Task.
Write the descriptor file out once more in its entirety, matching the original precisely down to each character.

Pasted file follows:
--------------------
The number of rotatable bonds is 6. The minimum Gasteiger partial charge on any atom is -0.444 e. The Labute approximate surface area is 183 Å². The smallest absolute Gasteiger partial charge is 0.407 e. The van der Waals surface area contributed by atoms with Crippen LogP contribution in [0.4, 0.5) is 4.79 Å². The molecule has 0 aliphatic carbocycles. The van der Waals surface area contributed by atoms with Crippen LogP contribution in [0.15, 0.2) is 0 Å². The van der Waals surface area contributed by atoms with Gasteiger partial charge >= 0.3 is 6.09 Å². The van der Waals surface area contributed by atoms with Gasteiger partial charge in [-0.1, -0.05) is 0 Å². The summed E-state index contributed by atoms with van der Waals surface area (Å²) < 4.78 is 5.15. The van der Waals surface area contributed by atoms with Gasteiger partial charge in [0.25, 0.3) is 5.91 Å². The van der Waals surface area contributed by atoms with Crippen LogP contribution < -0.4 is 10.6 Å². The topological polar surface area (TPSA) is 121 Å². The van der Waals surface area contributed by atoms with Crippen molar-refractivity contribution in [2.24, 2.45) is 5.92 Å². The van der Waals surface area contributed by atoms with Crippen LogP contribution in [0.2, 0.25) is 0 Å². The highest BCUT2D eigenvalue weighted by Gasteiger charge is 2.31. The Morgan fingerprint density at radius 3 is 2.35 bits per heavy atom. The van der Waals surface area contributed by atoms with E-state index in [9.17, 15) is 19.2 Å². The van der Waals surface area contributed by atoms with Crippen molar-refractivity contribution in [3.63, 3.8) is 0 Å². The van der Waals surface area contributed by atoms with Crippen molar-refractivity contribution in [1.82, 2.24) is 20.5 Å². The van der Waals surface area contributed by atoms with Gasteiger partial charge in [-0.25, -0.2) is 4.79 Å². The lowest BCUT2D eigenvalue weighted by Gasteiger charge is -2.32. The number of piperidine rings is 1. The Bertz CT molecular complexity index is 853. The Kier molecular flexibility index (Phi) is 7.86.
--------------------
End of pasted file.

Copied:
The number of rotatable bonds is 6. The minimum Gasteiger partial charge on any atom is -0.444 e. The Labute approximate surface area is 183 Å². The smallest absolute Gasteiger partial charge is 0.407 e. The van der Waals surface area contributed by atoms with Crippen LogP contribution in [0.4, 0.5) is 4.79 Å². The molecule has 0 aliphatic carbocycles. The van der Waals surface area contributed by atoms with Crippen LogP contribution in [0.15, 0.2) is 0 Å². The van der Waals surface area contributed by atoms with Gasteiger partial charge >= 0.3 is 6.09 Å². The van der Waals surface area contributed by atoms with Gasteiger partial charge in [-0.1, -0.05) is 0 Å². The summed E-state index contributed by atoms with van der Waals surface area (Å²) < 4.78 is 5.15. The van der Waals surface area contributed by atoms with Gasteiger partial charge in [0.25, 0.3) is 5.91 Å². The van der Waals surface area contributed by atoms with Crippen LogP contribution < -0.4 is 10.6 Å². The topological polar surface area (TPSA) is 121 Å². The van der Waals surface area contributed by atoms with Crippen molar-refractivity contribution in [2.24, 2.45) is 5.92 Å². The van der Waals surface area contributed by atoms with Crippen LogP contribution in [0.2, 0.25) is 0 Å². The highest BCUT2D eigenvalue weighted by Gasteiger charge is 2.31. The Morgan fingerprint density at radius 3 is 2.35 bits per heavy atom. The van der Waals surface area contributed by atoms with E-state index in [9.17, 15) is 19.2 Å². The van der Waals surface area contributed by atoms with Crippen molar-refractivity contribution in [3.63, 3.8) is 0 Å². The van der Waals surface area contributed by atoms with Crippen molar-refractivity contribution in [1.82, 2.24) is 20.5 Å². The van der Waals surface area contributed by atoms with Gasteiger partial charge in [-0.25, -0.2) is 4.79 Å². The lowest BCUT2D eigenvalue weighted by Gasteiger charge is -2.32. The number of piperidine rings is 1. The Bertz CT molecular complexity index is 853. The Kier molecular flexibility index (Phi) is 7.86.